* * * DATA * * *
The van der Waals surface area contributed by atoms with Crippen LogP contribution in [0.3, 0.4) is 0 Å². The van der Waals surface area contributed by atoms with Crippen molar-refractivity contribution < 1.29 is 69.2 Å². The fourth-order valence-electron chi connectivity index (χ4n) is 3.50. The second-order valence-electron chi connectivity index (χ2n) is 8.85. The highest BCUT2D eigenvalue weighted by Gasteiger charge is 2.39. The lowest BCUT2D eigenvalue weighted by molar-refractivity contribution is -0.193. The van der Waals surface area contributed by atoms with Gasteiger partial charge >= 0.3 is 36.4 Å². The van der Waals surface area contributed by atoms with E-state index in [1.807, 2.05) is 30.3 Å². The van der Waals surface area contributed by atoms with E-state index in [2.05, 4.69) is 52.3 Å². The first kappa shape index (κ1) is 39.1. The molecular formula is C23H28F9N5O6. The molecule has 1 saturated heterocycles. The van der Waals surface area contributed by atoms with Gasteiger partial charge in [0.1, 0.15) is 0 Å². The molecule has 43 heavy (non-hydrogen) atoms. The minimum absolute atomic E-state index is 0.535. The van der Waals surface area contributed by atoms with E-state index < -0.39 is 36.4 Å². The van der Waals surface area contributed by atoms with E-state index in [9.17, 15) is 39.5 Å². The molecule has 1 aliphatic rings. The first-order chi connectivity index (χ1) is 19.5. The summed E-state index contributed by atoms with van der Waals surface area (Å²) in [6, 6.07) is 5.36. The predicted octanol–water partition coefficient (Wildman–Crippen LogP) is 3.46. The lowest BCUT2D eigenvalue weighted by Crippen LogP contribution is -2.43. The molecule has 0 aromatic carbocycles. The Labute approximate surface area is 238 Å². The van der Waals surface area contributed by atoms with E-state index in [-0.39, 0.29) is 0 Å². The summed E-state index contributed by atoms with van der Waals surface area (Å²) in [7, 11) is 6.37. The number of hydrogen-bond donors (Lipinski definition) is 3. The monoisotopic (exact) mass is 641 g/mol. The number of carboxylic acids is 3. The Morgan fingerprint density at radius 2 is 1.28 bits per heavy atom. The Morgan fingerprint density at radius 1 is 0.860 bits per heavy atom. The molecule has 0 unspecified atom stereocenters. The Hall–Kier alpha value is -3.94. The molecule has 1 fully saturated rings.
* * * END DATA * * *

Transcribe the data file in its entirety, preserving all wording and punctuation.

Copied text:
The van der Waals surface area contributed by atoms with Crippen LogP contribution in [0.3, 0.4) is 0 Å². The van der Waals surface area contributed by atoms with Crippen molar-refractivity contribution < 1.29 is 69.2 Å². The fourth-order valence-electron chi connectivity index (χ4n) is 3.50. The second-order valence-electron chi connectivity index (χ2n) is 8.85. The highest BCUT2D eigenvalue weighted by Gasteiger charge is 2.39. The lowest BCUT2D eigenvalue weighted by molar-refractivity contribution is -0.193. The van der Waals surface area contributed by atoms with Gasteiger partial charge >= 0.3 is 36.4 Å². The van der Waals surface area contributed by atoms with E-state index in [1.807, 2.05) is 30.3 Å². The van der Waals surface area contributed by atoms with E-state index in [2.05, 4.69) is 52.3 Å². The first kappa shape index (κ1) is 39.1. The molecular formula is C23H28F9N5O6. The molecule has 1 saturated heterocycles. The van der Waals surface area contributed by atoms with Gasteiger partial charge in [0.1, 0.15) is 0 Å². The molecule has 43 heavy (non-hydrogen) atoms. The minimum absolute atomic E-state index is 0.535. The van der Waals surface area contributed by atoms with E-state index < -0.39 is 36.4 Å². The van der Waals surface area contributed by atoms with E-state index in [9.17, 15) is 39.5 Å². The molecule has 1 aliphatic rings. The first-order chi connectivity index (χ1) is 19.5. The summed E-state index contributed by atoms with van der Waals surface area (Å²) in [6, 6.07) is 5.36. The predicted octanol–water partition coefficient (Wildman–Crippen LogP) is 3.46. The lowest BCUT2D eigenvalue weighted by Crippen LogP contribution is -2.43. The molecule has 0 aromatic carbocycles. The Labute approximate surface area is 238 Å². The van der Waals surface area contributed by atoms with E-state index in [-0.39, 0.29) is 0 Å². The summed E-state index contributed by atoms with van der Waals surface area (Å²) in [7, 11) is 6.37. The number of hydrogen-bond donors (Lipinski definition) is 3. The monoisotopic (exact) mass is 641 g/mol. The number of carboxylic acids is 3. The Morgan fingerprint density at radius 2 is 1.28 bits per heavy atom. The Morgan fingerprint density at radius 1 is 0.860 bits per heavy atom. The molecule has 0 unspecified atom stereocenters. The Hall–Kier alpha value is -3.94. The molecule has 1 fully saturated rings.